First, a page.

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Caesar and pirates

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Caesar and the pirates
Caesar and pirates | Author: Edward Mortelmens

In 75 BCE, while travelling to Rhodes to study with Apolloninos Molon, the 25-year-old Gaius Julius Caesar was kidnapped by Cilician pirates (praedo). The Cilicians, inhabiting what is now southeastern Turkey, according to Plutarch, were “the most murderous of men”.

Piracy was widespread in the Mediterranean. The Roman elites had a large part in this, they did not send the Roman fleet against the pirates, because they provided a constant supply of slaves, who were then used as labour on huge estates in Italy.

A well-known anecdote, given by Plutarch, says that Caesar, kidnapped by pirates, burst out laughing when the pirates wanted 20 talents of silver for him. He stated that this was too low an amount for his head and offered a ransom of 50 talents – about 1,300 kg of silver.

Caesar then sent his henchmen to various cities in Asia to collect the requested ransom. With Caesar in captivity remained his friend and two slaves. Caesar is said to have been very arrogant and self-confident because he could point out to the pirates that they were talking too loudly and did not let him sleep.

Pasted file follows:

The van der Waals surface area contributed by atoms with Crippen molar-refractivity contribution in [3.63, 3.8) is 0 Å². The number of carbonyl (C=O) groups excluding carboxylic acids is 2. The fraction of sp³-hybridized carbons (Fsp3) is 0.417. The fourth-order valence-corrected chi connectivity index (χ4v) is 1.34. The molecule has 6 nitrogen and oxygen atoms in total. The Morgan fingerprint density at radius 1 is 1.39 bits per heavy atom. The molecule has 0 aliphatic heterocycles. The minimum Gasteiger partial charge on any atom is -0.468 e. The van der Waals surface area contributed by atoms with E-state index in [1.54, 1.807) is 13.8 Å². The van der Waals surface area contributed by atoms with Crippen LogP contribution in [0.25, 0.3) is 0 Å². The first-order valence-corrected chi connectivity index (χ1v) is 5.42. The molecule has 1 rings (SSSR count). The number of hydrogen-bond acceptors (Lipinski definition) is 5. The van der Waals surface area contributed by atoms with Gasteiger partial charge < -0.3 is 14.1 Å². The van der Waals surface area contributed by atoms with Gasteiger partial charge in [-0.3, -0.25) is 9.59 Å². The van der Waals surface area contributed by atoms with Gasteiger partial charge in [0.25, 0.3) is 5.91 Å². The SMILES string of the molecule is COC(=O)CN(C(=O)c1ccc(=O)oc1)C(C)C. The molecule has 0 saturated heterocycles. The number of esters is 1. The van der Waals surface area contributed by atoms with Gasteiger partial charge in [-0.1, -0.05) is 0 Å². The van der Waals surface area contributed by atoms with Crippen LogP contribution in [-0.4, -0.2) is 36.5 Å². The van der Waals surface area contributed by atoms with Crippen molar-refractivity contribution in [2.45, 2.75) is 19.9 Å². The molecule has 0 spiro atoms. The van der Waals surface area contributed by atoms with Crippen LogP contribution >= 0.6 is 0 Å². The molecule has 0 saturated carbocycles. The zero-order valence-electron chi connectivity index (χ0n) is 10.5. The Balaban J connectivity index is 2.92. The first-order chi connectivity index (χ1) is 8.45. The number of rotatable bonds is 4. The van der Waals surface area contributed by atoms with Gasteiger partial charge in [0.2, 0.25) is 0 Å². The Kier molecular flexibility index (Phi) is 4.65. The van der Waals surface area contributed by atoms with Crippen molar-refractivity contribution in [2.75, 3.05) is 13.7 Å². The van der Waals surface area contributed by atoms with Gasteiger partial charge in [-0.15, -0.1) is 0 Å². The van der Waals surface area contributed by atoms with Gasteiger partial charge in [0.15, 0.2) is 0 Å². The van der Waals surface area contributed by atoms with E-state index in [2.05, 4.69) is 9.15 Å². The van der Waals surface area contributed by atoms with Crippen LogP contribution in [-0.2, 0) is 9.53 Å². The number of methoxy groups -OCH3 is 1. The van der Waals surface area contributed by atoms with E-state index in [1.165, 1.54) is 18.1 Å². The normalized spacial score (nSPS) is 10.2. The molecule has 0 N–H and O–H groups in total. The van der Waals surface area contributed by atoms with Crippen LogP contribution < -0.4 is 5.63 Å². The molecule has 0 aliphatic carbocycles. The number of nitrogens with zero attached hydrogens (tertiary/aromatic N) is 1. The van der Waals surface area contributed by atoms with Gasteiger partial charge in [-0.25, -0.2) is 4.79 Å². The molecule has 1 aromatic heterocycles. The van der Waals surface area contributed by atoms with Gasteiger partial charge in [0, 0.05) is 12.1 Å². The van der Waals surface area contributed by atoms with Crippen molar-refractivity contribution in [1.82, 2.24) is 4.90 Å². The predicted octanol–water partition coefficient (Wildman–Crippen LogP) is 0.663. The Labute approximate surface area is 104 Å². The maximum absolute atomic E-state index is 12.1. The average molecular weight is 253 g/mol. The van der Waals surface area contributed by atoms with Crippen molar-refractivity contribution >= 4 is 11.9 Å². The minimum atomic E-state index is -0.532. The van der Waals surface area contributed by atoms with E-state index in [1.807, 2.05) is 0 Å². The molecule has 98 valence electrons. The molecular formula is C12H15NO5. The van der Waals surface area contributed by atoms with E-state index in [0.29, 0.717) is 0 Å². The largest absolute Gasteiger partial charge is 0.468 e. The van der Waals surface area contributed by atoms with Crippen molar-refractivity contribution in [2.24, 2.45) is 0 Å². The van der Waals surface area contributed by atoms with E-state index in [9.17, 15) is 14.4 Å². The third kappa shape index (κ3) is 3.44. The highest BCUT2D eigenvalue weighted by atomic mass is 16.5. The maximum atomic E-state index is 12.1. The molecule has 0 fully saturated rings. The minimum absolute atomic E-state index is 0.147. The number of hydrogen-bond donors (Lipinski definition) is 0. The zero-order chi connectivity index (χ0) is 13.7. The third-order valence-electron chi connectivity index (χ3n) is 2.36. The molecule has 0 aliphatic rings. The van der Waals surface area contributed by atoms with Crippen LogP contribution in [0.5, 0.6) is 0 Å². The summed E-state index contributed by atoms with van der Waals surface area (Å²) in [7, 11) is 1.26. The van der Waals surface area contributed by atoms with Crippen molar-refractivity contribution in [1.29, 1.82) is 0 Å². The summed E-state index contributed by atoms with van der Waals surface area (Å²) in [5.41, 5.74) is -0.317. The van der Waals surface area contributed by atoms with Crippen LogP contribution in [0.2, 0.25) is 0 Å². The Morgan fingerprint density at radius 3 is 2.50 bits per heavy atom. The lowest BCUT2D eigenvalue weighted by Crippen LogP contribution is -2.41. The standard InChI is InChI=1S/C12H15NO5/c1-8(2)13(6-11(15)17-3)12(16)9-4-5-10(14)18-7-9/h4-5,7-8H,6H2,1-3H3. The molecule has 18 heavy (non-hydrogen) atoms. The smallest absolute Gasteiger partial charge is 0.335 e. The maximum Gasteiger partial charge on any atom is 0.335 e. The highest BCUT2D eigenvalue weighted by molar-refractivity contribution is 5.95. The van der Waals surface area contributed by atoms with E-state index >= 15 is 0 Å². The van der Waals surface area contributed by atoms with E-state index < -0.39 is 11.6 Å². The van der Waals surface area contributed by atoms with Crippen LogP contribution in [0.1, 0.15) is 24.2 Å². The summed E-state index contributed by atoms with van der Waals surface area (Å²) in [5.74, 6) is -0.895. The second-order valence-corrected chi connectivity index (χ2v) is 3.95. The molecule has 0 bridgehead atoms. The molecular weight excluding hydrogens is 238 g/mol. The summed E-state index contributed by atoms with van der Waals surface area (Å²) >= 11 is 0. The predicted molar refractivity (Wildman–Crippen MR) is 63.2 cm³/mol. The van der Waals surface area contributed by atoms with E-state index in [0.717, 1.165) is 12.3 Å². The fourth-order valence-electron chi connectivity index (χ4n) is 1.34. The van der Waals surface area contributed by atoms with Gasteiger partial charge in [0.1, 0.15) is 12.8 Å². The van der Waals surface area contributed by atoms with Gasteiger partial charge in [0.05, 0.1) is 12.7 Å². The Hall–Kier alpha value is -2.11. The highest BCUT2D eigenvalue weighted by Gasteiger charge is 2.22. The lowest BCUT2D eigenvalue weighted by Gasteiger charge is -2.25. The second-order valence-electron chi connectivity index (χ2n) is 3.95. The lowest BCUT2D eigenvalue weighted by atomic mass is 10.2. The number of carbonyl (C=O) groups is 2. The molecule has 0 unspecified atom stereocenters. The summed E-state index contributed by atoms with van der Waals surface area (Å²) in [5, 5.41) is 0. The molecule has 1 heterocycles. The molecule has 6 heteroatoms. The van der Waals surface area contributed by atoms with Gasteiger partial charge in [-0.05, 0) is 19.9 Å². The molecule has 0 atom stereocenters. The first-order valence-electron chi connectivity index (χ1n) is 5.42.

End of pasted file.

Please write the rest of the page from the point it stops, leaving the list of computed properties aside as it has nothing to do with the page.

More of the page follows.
Caesar was supposed to be in captivity for 38 days, during which time he played, exercised and wrote poems or speeches. When he delivered his texts to the pirates, they mocked young Caesar. The furious Roman called them illiterate and savages and promised that one day he would crucify them.

When ransom arrived from the Greek city of Miletus, Caesar was released. The money was probably raised thanks to the clients (clientes) of Caesar’s father, who once held the office of praetor in Asia.

Immediately after his release, Caesar rallied the Greeks, who were hostile to the pirates, and took revenge. He came to the island, took all the pirates captive and imprisoned them in Pergamum. Then he went to the governor of the province of Asia and the praetor Marcus Junius Silanus, so that he would decide on the punishment for the pirates. However, on the information that the decision might not be made immediately, Caesar decided to administer justice himself. He crucified all the Cilicians, as he foretold in captivity.

  • Plutarch, Caesar, 2

Author of translation: Paweł Fiedorowicz

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